Also covered by the CCPA is any affiliate of any such entity that operates under the same brand. There are also obligations and liabilities for certain types of service providers processing data of a regulated business as well as for other third parties.
There is a broad exemption for covered entities and business associates under the federal and California healthcare privacy laws, and it excludes PI collected, processed, sold, or disclosed pursuant to federal and California laws regulating financial institutions. These exemptions were expanded by the August amendment.
A business must inform consumers of their rights under the CCPA and have and honor a "Do Not Sell My Personal Information" Web-based opt-out tool and a program that enables consumers to prevent the sale of their PI.
A business must not solicit an opt-in for 12 months following an opt-out, and opt-in consent from youths under 16 is required to sell PI; parental consent is required for youths under 13. There must be two or more methods for submitting information requests. The types of information to which a consumer is entitled upon request is detailed and is on a customer-specific basis, though not on a recipient-specific basis.
A business cannot require the consumer to create an account or under ordinary circumstances charge the consumer as a condition of fulfilling a request. Any consent-related incentives must be disclosed and be on an opt-in-only basis. A business cannot discriminate against consumers because they exercised any of their rights.
A recipient of PI as part of a merger or asset sale may not alter how it uses or shares PI from the ways represented by the original business at the time of collection without first giving the consumer notice of the new or changed practices. A recipient in a sale of data cannot resell the PI without notice and an opportunity for the consumer to opt out.
A business must promptly disclose and deliver a copy of a consumer's PI if requested. That information must be in a readily usable format that allows the consumer to transmit the PI to another entity without hindrance. The business must delete the PI upon request (the business's service providers must also delete such PI).
A business can be assessed civil penalties of up to $7,500 per violation in a civil action brought by the CaAG following a notice and failure to cure the violation within 30 days of notice. There is a narrow private right of action, but it is applicable only to certain data breaches where the business failed to maintain reasonable security procedures and practices, and not privacy violations. The August amendments made this limitation even more clear: the act precludes using a violation of CCPA as the basis for a claim under other consumer protection laws, though the class-action bar may challenge that.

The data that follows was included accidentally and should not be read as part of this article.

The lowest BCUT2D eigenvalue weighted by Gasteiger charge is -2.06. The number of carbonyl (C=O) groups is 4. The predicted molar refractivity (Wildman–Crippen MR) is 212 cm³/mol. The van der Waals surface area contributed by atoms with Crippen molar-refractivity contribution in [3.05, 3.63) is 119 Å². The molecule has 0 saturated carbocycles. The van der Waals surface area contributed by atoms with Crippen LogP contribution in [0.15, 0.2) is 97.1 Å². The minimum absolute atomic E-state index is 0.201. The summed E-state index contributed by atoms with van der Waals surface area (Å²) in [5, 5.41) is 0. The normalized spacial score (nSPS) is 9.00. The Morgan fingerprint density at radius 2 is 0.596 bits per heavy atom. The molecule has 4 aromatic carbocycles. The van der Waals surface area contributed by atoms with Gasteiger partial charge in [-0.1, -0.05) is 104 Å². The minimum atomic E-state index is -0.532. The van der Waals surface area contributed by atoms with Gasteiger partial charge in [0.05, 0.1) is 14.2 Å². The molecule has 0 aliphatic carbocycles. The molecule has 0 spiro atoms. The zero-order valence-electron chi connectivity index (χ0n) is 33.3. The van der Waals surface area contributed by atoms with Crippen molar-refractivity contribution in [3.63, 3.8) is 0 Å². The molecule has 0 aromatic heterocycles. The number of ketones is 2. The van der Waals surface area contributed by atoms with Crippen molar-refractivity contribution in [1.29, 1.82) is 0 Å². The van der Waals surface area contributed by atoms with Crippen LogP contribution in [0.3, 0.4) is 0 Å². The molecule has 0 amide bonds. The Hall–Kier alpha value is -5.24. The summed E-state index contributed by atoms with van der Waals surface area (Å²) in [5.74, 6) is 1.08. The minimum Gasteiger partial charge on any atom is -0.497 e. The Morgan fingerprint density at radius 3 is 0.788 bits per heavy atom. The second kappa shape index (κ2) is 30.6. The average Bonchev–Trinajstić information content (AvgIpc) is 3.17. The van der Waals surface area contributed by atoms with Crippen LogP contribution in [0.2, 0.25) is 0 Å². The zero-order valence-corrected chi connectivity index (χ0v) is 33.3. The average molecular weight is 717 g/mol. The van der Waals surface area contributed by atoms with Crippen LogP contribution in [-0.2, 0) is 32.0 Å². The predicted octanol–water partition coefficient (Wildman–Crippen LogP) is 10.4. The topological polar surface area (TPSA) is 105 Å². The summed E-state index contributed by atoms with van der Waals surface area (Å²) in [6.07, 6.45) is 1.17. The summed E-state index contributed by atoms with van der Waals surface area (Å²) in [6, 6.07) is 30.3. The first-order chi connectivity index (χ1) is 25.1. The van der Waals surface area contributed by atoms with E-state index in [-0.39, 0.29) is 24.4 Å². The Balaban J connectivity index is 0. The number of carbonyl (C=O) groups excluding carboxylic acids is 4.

Pre-Emption at the Federal Level
The U.S. Chamber of Commerce is lobbying Congress to pass a federal omnibus privacy and data protection law that would pre-empt the CCPA and other existing and future state data protection laws (see their proposal and statement here). The Internet Association, a trade group representing leading Internet companies, has also released a proposed framework for federal legislation.
Most recently (September 24, 2018), the Interactive Advertising Bureau, with 650 digital advertising industry members, joined in the calls for a federal omnibus law to pre-empt CCPA in a letter to the Senate committee exploring such a bill.
Although businesses that are compliant with the GDPR will have a head start because they will have completed data mapping and implemented data inventory and processor-management tools and programs, there are material differences between the two regulations. Even GDPR-compliant companies will have work to do to prepare for CCPA. For those who dodged the GDPR bullet, absent an act of Congress that pre-empts the CCPA, the time has come to develop robust data management.
[Editor's note: The views expressed in this article are those of the author and not necessarily those of BakerHostetler or its clients.]